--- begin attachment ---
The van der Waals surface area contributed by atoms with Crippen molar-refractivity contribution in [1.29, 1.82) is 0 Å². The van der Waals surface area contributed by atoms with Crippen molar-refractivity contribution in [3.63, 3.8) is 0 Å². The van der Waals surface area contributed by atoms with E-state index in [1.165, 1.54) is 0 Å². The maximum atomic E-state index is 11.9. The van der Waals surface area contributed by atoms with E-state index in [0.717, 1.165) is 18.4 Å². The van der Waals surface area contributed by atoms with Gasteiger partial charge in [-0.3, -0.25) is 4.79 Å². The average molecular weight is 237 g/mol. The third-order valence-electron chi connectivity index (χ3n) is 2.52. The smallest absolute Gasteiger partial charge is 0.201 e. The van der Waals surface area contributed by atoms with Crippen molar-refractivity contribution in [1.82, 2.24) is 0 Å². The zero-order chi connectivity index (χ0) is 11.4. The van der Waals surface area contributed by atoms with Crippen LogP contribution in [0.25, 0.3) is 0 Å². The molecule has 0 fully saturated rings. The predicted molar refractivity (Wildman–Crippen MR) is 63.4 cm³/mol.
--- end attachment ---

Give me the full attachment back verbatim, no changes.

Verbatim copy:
The van der Waals surface area contributed by atoms with Crippen molar-refractivity contribution in [1.29, 1.82) is 0 Å². The van der Waals surface area contributed by atoms with Crippen molar-refractivity contribution in [3.63, 3.8) is 0 Å². The van der Waals surface area contributed by atoms with E-state index in [1.165, 1.54) is 0 Å². The maximum atomic E-state index is 11.9. The van der Waals surface area contributed by atoms with E-state index in [0.717, 1.165) is 18.4 Å². The van der Waals surface area contributed by atoms with Gasteiger partial charge in [-0.3, -0.25) is 4.79 Å². The average molecular weight is 237 g/mol. The third-order valence-electron chi connectivity index (χ3n) is 2.52. The smallest absolute Gasteiger partial charge is 0.201 e. The van der Waals surface area contributed by atoms with Crippen molar-refractivity contribution in [1.82, 2.24) is 0 Å². The zero-order chi connectivity index (χ0) is 11.4. The van der Waals surface area contributed by atoms with Crippen LogP contribution in [0.25, 0.3) is 0 Å². The molecule has 0 fully saturated rings. The predicted molar refractivity (Wildman–Crippen MR) is 63.4 cm³/mol.